(MENAFN- The Post)
When I was in high school, I liked two subjects, English Language and Literature English. We read this one book as a course requirement, a complication of short stories. Of the short stories, one stands out to me,“Life in the Machine.”
The author predicted that by the year 2030, everything will be operated by machines. There was an example of women no longer needing to use their hands to knead dough for bread, since there would be a machine that would do that. This seemed so far-fetched that one day we will be“Living in the Machine.”
I am reminded of that short story based on a video that has been circulated on social media this past week. A reminder that regardless of where one is in the world, news will travel to them as per predicted by“Life in the Machine,” all those years ago. The video is about an altercation between a male security guard and a female (referenced as a patron) of one of the establishments in town.
This article is neither about that man nor the disgruntled young female in the video. It is about one of the most misunderstood challenges in our society: gender-based violence.
For this article I did something unconventional to me, I consulted a dictionary. Let it be a topic for upcoming features why I have a bit of an issue with soliciting definitions from the English dictionary. Anyway, the dictionary definition is that GBV refers to any act of violence that is directed at an individual based on their gender or perceived gender.
This can include physical, sexual, emotional, and economic abuse. It can take place in a variety of settings, including the home, the workplace, and public spaces. Now, in the context of the said video, there is physical abuse from the male to the female, and emotional (specifically verbal abuse) towards the male.
Both are forms of abuse and should be cautioned against. I often hear this in my line of work,“Ke mo roakile hore ke mo siee moo ke mo lebetseng eaba ena osa mphahamisetsa letsoho.” It would seem that when threatened, a woman's survival instinct lies in their words, whereas for the men it lies in their masculine strength to overpower and attack.
Gender-based violence is not black and white. It requires us to approach it carefully. There is no denying the data and research that exists, that GBV is more prevalent in women than in men. Some of the most heinous crimes against humanity are those perpetuated by males against females.
My perspective maybe somewhat biased because I get to work with women faced with GBV and Intimate Partner Violence (IPV).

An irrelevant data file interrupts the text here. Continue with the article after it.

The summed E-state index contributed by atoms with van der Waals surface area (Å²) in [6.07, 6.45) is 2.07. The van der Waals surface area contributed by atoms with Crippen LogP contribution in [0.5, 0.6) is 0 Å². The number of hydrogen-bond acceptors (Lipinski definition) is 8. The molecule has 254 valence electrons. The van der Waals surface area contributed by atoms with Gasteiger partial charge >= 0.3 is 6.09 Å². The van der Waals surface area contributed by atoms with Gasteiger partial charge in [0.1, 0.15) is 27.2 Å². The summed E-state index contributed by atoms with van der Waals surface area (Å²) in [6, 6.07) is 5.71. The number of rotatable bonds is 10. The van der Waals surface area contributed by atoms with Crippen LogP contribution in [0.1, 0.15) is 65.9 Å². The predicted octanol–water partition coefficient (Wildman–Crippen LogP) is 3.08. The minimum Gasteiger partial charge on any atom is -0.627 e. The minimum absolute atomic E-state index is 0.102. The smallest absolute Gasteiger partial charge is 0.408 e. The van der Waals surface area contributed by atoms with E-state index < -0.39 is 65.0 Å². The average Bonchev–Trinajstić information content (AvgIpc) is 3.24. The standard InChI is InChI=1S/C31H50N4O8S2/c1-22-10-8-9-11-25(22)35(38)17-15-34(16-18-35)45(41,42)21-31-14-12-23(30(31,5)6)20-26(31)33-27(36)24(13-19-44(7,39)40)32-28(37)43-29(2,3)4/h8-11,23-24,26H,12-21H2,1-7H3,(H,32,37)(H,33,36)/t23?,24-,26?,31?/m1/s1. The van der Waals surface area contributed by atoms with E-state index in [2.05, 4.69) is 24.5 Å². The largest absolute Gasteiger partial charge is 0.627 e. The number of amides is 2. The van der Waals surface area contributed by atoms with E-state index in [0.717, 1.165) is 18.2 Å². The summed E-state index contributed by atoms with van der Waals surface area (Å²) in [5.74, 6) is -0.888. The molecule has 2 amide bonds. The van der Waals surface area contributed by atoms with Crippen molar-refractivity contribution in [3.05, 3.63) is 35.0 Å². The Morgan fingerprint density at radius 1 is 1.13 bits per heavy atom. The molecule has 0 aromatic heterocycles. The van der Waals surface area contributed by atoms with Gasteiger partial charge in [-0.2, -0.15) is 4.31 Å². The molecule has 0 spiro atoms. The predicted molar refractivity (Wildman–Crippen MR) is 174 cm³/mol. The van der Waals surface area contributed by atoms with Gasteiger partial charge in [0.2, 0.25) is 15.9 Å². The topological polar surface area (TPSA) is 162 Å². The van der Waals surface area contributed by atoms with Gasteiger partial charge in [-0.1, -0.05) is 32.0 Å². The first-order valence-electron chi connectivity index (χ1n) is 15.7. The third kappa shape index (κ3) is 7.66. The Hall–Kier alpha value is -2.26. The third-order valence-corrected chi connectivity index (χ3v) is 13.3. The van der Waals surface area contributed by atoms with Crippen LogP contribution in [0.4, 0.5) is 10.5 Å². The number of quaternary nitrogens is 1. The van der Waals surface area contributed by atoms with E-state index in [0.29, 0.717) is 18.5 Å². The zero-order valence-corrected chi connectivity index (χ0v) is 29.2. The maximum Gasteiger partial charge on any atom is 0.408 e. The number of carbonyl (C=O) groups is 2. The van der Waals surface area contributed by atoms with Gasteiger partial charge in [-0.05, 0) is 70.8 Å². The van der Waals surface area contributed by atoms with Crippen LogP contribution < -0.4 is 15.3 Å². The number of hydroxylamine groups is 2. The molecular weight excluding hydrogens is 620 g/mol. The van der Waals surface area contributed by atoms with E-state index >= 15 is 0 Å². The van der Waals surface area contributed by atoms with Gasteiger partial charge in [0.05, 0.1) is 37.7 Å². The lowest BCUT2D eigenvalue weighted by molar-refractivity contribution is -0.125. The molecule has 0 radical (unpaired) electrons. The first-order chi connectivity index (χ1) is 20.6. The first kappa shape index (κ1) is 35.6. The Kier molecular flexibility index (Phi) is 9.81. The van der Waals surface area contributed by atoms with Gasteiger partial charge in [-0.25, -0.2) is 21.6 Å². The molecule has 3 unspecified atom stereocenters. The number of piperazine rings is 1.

In like manner, I work with men faced with GBV and IPV. Both are wrong, period! Which brings us to IPV and its dictionary definition. Intimate Partner Violence refers to any behaviour within an intimate relationship that causes physical, psychological, or sexual harm to one or both partners. IPV can take various forms, including physical violence, sexual violence, emotional abuse, and control over financial resources.
A clear understanding of GBV and IPV can inform preventative measures.
To mitigate GBV in settings where it manifests, it is important to take a comprehensive approach that addresses the underlying causes of violence. These include social and cultural norms that perpetuate gender inequality and support violence against women and other marginalised groups.
That is to say, to mitigate why girls and women are being taken out of school in Afghanistan, let us factor in the cultural norms. To stand against senseless killings of women in Iran, what is it that we need to understand about Iranian culture as this might be where solutions lie?
If we want to combat killings of women that identify as gay in South Africa, what is important for us to know about gender identity in this specific context?
Some ways to combat GBV include education and awareness-raising, legal and policy interventions, support services for survivors as well as working with perpetrators.
The same goes for IPV; prevention efforts, screening and assessment to provide appropriate interventions and referrals as needed, support services like emergency shelter, counselling, and legal assistance. If in contexts like Lesotho we continue to equate gender-based violence with women-based violence, we exclude men,“re hamela letanteng.”
During my studies abroad, I learned of the Duluth model. The developers found that when different members of the community coordinated their efforts to protect survivors and hold perpetrators accountable, these efforts were more successful.
I have found it helpful to adopt a working mindset that in empowering women against GBV and IPV, it is equally beneficial to teach men the part that they play in it. Therefore, they can be part of the solution.
This is a comprehensive and coordinated approach that is needed to combat GBV and IPV in Lesotho. I saw this on LinkedIn the other day,“Focus on women is essential, primary, mandatory even.
But these young women and girls live in societies that they share with men and young boys. An inclusive model can be helpful. Sidelining the boy child [and men] is perpetuating the very problems we want to ameliorate.”
My takeaway from the video in question is that it displayed how gender-based violence is experienced by men and women alike.
Until next time!
The author works as a Psychotherapist. She holds a Master's in Counseling Psychology. She has certifications in Global Health Delivery, Policy Development & Advocacy in Global Health, Leadership & Management in Health, as well as Fundamentals in Implementation Science. Her views are independent and not representative of her professional roles. She is ambitious about equitable health delivery, health policy and decolonised mental health approaches.